Big Bear Village is a vacation getaway for more than just Californians
Chris A Hale
Having grown up in Utah, there was never any need to travel outside the Intermountain West to find a new recreational lake to play in. As I look back on my childhood, I remember fishing with my grandpa and my dad on many Saturdays at Mirror Lake in the Uintah Mountains, or at Starvation or Strawberry reservoirs.
As a teen, I loved water skiing at Flaming Gorge or Bear Lake. And then there was Lake Powell, which was the favorite destination of my church youth group where any number of activities could be enjoyed. Whether it was exploring ancient Native American ruins, jumping off cliffs into the water or midnight swims off the beach, Lake Powell was my personal favorite too.
When my wife, bred and raised on the West Coast, suggested we try something else last summer, I was a little skeptical. But for the sake of sustaining marital bliss, I agreed, and we took our children to the mountains of San Bernardino National Forest in Southern California.
Less than a two-hour scenic drive from my wife’s family home was our destination, Big Bear Lake. With a population of just over 5,000, the year-round resort town swells to more than 100,000 people on many weekends during the year, so I figured there had to be some attraction there, right?
Near the end of our drive up the canyon, my first impression was that Big Bear looked a lot like Jackson Hole or Banff, Alberta. Tall pines and other trees gave me the feeling of seclusion and peace. And then the shimmering water of the lake in the morning light came into view as we crossed a dam and I realized just how spectacular, and different, Big Bear, Calif., was.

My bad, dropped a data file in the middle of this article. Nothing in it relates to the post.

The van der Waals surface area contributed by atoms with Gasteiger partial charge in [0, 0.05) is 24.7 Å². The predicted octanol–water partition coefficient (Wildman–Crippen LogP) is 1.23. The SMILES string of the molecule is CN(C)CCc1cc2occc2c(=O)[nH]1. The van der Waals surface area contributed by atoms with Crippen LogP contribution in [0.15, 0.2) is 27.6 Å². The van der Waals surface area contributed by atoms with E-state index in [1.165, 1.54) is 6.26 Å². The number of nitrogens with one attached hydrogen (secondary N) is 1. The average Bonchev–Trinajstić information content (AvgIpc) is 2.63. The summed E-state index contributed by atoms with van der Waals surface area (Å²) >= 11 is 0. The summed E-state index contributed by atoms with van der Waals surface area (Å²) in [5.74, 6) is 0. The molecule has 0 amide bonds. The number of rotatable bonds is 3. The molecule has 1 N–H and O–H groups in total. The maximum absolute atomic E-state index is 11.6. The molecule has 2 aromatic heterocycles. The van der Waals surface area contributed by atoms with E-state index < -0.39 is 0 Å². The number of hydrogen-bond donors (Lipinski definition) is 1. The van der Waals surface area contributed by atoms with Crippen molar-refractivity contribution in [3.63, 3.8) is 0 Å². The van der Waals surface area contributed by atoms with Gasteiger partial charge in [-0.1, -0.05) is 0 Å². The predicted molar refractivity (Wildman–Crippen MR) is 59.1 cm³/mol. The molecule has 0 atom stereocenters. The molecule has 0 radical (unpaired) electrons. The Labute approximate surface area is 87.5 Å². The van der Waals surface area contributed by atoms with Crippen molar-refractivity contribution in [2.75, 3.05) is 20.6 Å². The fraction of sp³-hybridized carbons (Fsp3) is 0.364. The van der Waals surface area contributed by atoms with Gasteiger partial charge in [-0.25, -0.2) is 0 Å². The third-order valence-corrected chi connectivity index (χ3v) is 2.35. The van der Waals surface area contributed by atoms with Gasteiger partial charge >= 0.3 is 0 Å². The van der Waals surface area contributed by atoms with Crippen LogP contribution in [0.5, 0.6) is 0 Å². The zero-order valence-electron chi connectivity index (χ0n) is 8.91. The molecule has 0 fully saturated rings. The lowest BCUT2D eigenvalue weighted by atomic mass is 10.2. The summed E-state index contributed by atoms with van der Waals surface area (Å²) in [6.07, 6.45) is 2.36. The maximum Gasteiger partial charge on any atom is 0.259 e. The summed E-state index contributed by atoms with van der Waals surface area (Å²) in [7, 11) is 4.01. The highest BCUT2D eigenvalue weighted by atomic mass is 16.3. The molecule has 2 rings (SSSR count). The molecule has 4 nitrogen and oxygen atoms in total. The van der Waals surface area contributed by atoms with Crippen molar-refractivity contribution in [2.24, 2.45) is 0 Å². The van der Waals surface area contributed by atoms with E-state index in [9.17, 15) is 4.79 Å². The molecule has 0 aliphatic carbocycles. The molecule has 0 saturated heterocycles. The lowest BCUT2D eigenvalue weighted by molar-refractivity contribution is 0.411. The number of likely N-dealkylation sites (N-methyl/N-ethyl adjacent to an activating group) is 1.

In the shadow of the dam I saw a series of small, odd-shaped buildings on a rock island in the lake. Not much bigger than outhouses, my wife, Kim, told me that what I was seeing was China Island (the correct name is Garstin Island). On top of the giant boulders is a series of wonderful Oriental style buildings that were built in 1911 by Maude Garstin. The kitchen is one building, and each of the bedrooms and other living spaces are in separate buildings. Attainable only by boat, the cabin is pretty strange but still really cool in its own way.
Several types of watercraft, including what looked like a pirate ship in the distance, dotted the water in all directions. Motorboats and sailboats, as well as jet skis and paddle boats, were everywhere.
I became very interested in what else I might see.
Before we arrived at our lodging just outside of the village, we passed an alpine slide on the right and a large marina on the left. Cut into the trees above us were the groomed trails of a ski resort. Several miles away, at the opposite end of the lake, I could see a strange white building that resembled a robot with a giant eye. I couldn't begin to guess its purpose, but I hoped to find out.
Our cabin, nestled between several cabins for rent, was just on the outside of the village. Within a five minute walk was a movie theater, multiple restaurants and shops and a fabulous ice cream shop. Within a 10 minute walk was the shore of the lake.
I had to admit we were set for the weekend with all the comforts of home, yet in one of the most beautiful mountain settings I'd ever seen.
The pirate ship, I found out the next day, was the actual one-third-scale prop from the 1981 movie "Time Bandits." Remember the ship that was strapped to the bald giant's head when he walked out of the water? Yep, that was it. The boat is now used for pleasure tours around the lake, and yes, we did participate.
I guess Kim had been on it a lot previously because the crew recognized her. The captain entertained us on the cruise by firing his small canon at a competing tourist paddle boat. We also stopped in a small bay surrounded by large summer homes, one of them owned by Mel Blanc Jr., who came out on his deck and spoke through a megaphone as Bugs Bunny to us. Meanwhile, we heard the history of the lake, the boat and the village.
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